One of the greatest boosts to my second novel, tentatively titled “Pilgrim Soul,” was National Novel Writing Month, known to writers as NaNoWriMo. Each November, participants pledge to complete the first draft of a novel by writing at least 50,000 words. Thanks to the organizers of this annual challenge who created a web platform to track your progress and send inspirational emails to keep everyone motivated—and to the friends who helped me stay honest as I posted my progress on Facebook—I managed to get to November 30 with 50,000 words, two years in a row.
Writing during NaNoWriMo is an interesting experience. My process normally involves thinking about characters, plot, and motivation until a movie of the story begins playing on a virtual projector in my mind. Once the movie is running, I write down what happens. Editing is a matter of tightening language and noting gaps in the plot that require shooting another scene. But during those two Novembers, my process became a stream of consciousness, putting words on the page by plowing through writer’s block or problems with characters to reach the daily targets I’d set for myself. I wrote linearly and along the basic structure of the novel, but without consideration for the place these new scenes would take in it. I wrote and wrote and wrote. No problem, I thought. I’ll take care of that in the editing process.
Now I have 100,000 words. 100,000. That’s a lot of words, and about 15,000 too many for the story I want to tell. No problem, I thought. I’ll solve that in the editing process. I had directed the movie of Chapter 1 in my head many years ago, so finalizing the text was a breeze at the start. Hey, this is easy! But then I turned to Chapter 2. Uh oh. Chapter 2 is a mess.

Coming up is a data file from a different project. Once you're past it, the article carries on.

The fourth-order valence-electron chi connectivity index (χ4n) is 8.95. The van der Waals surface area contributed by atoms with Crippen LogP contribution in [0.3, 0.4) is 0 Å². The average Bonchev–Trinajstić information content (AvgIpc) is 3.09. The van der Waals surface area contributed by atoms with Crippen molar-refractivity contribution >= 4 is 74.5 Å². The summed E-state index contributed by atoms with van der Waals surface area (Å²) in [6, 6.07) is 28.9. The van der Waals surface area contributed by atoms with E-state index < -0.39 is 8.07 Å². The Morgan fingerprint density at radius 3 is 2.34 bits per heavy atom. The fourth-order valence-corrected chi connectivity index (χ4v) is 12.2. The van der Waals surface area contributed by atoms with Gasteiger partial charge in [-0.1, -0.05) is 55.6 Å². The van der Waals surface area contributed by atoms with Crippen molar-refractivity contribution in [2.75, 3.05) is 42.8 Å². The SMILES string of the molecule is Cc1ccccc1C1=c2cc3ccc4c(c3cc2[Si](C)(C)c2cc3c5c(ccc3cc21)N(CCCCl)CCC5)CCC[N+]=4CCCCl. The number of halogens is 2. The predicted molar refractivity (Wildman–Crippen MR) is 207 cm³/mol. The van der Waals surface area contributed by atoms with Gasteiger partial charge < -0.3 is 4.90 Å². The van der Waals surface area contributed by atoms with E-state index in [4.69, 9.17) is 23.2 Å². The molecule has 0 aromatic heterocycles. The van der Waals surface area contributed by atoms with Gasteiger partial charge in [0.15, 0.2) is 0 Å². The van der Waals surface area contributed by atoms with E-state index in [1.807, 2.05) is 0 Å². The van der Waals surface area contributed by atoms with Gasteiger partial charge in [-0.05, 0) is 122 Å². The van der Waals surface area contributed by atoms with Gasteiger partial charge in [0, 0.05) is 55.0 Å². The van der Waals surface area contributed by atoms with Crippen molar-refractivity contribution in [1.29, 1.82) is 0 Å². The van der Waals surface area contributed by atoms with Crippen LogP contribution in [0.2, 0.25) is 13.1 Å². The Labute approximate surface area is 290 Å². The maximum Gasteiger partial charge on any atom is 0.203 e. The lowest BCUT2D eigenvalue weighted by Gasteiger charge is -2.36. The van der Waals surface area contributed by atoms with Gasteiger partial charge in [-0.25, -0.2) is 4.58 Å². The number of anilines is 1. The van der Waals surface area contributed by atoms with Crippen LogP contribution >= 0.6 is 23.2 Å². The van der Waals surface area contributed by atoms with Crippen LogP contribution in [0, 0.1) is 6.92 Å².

Editing wasn’t a matter of tweaking the basic narrative. It became the hard slog of reviewing all the content, determining what belonged in the chapter and what was merely backstory. As I tried to prune words I began to wonder why I’d written them in the first place. Placeholders appeared out of nowhere, with directions to research road-building on Long Island in the 1920s or the status of Native American tribes of New York. Before I knew it, I was stalled, pen over paper, wondering if I needed to slash and burn the entire text and start again.
Instead, I put my pen down and walked away. I thought about the story, the characters, the narrative. I realized that I had crammed too much into Chapter 2, and the funny thing is, I remember doing it. I remember that stream of consciousness where I let the narrator, Sophie, take over. Sophie had a lot to say and it felt like she knew that NaNoWriMo was her one opportunity. In a way, she told me her life story. It’s now my job, as her biographer, to weave a coherent tale of her adventures from Long Island to Paris and beyond.
Once I’m done with “Pilgrim Soul,” I’ll be interested to compare the experience with what I remember from revising my first novel, Damaged Goods. I wonder which method will stand out as the most valuable. Perhaps I’ll find that editing varies from book to book—who knows, maybe I’ll invent a whole new technique for Book 3! But for now, I’m picking up my pen again and returning to Chapter 2. I’ve got a lot of work to do.